that is totally contrary to geforce now, who stream games from an windows machine and as result, it can operate at the cost of streaming charging only an montly signature to use the service.

in theory it dont matter what runs on the service as long as it can stream to linux, but for some reason geForce now isnt avaliable for linux...
elmapul 30 May
Quoting: mylkai dont get it why nvidia has a client for STREAMING

why isnt it like stadia with a browser... should be way less maintaining
because they dont have an browser?
they wont launch one just for that, hell chrome is currently the only browser with support for that, wich means they arent using any standard codec for that, but an custom made one..
in other words, they would have to make an browser instead of support the ones we already have.
and by that point, its easier to make an client, well, the client might as well be just an electron app with an deeply integrated extension to support their proprietary codec.
elmapul 30 May
Quoting: TheRiddickWe need to build a list of developers and publishers who don't allow cloud gaming with your existing bought copies of games...

Blacklist them all.
people (who dont care about linux) are already doing that, and as for us, it would only backfire against us, since GFN dont support linux anyway...
Patola 1 Jun
Quoting: Narcotix
Quoting: Patola[...]We already do not own our games, we license them. [...]

I am reading this so often lately. But did you already look up how many games on Steam you DO own?
There's quite a huge list of DRM-free games on Steam. https://steam.fandom.com/wiki/List_of_DRM-free_games
Also quite some big titles on this list.
Owning the game or not has nothing to do with DRM. Every game you have is licensed, not owned. You can't do whatever you want with them, for starters you're bound by law to keep them artificially scarse (can't copy more than a quota for personal use and can't copy it to others).
Quoting: Patola
Quoting: Narcotix
Quoting: Patola[...]We already do not own our games, we license them. [...]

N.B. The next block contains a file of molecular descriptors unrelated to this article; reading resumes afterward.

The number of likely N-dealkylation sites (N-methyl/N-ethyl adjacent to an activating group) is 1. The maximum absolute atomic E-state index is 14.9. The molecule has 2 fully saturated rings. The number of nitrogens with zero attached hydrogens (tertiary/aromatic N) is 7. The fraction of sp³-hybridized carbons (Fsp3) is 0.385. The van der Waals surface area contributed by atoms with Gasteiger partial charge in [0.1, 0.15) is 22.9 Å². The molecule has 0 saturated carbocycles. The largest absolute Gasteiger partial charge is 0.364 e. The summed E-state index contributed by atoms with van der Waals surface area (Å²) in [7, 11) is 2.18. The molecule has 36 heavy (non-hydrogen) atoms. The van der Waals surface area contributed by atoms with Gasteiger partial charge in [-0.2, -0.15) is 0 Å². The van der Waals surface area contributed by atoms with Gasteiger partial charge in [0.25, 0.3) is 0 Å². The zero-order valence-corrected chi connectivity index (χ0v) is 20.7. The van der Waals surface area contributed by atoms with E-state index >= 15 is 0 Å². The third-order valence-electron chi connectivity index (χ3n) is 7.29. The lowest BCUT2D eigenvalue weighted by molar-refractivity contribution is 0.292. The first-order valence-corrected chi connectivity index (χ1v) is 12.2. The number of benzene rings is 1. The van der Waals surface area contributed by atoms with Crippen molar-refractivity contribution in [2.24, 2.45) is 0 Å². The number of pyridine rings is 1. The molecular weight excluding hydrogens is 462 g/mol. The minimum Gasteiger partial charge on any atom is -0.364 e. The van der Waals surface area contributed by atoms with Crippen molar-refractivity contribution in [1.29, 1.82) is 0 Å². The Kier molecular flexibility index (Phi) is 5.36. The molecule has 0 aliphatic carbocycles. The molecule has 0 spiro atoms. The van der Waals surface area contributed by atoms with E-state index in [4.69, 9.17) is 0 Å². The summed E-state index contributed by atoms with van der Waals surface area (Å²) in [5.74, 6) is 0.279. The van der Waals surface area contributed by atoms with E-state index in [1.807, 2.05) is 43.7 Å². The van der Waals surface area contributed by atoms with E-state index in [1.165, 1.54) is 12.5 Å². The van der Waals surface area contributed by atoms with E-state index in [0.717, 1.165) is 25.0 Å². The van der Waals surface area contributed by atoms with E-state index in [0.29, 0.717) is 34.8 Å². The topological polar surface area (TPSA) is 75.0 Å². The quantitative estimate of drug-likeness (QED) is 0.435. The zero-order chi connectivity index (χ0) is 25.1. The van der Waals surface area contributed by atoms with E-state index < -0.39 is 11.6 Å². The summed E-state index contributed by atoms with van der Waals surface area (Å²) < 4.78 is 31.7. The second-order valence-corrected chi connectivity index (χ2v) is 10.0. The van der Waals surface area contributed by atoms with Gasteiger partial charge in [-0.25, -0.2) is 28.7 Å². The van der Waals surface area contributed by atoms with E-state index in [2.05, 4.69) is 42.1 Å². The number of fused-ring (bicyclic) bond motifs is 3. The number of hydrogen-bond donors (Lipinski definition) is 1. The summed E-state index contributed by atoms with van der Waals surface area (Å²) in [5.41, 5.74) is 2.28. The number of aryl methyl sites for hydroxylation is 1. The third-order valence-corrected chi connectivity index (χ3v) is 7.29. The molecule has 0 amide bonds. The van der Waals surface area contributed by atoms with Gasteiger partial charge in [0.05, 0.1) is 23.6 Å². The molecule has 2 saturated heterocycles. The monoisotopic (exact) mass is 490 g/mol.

I am reading this so often lately. But did you already look up how many games on Steam you DO own?
There's quite a huge list of DRM-free games on Steam. https://steam.fandom.com/wiki/List_of_DRM-free_games
Also quite some big titles on this list.
Owning the game or not has nothing to do with DRM. Every game you have is licensed, not owned. You can't do whatever you want with them, for starters you're bound by law to keep them artificially scarse (can't copy more than a quota for personal use and can't copy it to others).
Being bound by law not to do certain things with a possession doesn't mean you don't own it and certainly has nothing to do with licensing since you're bound by law, not by the license. If you own a gun, depending where you live you may bound by law to store it in certain ways, put it in a locked case when transporting it, and of course not shoot people with it. Perhaps more to the point, if I own a physical book I am bound by the exact same law not to print multiple copies; it comes up less often because it's harder to do and doesn't usually occur to people, but it applies. Yet nobody goes around saying you don't own books you buy in the bookstore. I'd actually say that it is practically impossible to own something and not have its use circumscribed by law in some way.
As to the actual licensing, sure, the game companies try stuff on. But basically, if you buy a game, you own it. Where its licensing conflicts with the law of the state you live in concerning ownership, that licensing can be, and sometimes has been, struck down in court. I strongly suspect this doctrine does not apply to things like Stadia, though.


Last edited by Purple Library Guy on 1 June 2020 at 4:04 pm UTC
Dunc 5 Jun
EA Accesscoming soon to Steam”.

(Sorry for the bump, but I just noticed this on the EA sale page.)